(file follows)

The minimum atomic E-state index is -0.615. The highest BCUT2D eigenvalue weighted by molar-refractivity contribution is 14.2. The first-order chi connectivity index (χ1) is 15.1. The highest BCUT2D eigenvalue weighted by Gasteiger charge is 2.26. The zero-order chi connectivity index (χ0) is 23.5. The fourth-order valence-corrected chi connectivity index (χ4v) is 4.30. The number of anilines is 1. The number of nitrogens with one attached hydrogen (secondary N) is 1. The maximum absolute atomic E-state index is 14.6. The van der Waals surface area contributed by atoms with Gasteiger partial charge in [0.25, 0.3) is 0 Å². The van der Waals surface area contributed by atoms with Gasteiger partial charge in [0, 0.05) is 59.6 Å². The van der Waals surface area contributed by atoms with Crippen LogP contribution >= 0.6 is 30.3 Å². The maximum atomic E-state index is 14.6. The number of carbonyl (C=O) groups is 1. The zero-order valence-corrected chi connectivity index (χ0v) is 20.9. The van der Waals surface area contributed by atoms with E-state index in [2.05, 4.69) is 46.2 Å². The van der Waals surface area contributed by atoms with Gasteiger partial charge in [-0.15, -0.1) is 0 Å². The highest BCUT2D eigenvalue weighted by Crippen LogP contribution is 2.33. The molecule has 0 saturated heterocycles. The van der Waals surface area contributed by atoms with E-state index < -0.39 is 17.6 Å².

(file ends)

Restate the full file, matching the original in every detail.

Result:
The minimum atomic E-state index is -0.615. The highest BCUT2D eigenvalue weighted by molar-refractivity contribution is 14.2. The first-order chi connectivity index (χ1) is 15.1. The highest BCUT2D eigenvalue weighted by Gasteiger charge is 2.26. The zero-order chi connectivity index (χ0) is 23.5. The fourth-order valence-corrected chi connectivity index (χ4v) is 4.30. The number of anilines is 1. The number of nitrogens with one attached hydrogen (secondary N) is 1. The maximum absolute atomic E-state index is 14.6. The van der Waals surface area contributed by atoms with Gasteiger partial charge in [0.25, 0.3) is 0 Å². The van der Waals surface area contributed by atoms with Gasteiger partial charge in [0, 0.05) is 59.6 Å². The van der Waals surface area contributed by atoms with Crippen LogP contribution >= 0.6 is 30.3 Å². The maximum atomic E-state index is 14.6. The number of carbonyl (C=O) groups is 1. The zero-order valence-corrected chi connectivity index (χ0v) is 20.9. The van der Waals surface area contributed by atoms with E-state index in [2.05, 4.69) is 46.2 Å². The van der Waals surface area contributed by atoms with Gasteiger partial charge in [-0.15, -0.1) is 0 Å². The highest BCUT2D eigenvalue weighted by Crippen LogP contribution is 2.33. The molecule has 0 saturated heterocycles. The van der Waals surface area contributed by atoms with E-state index < -0.39 is 17.6 Å².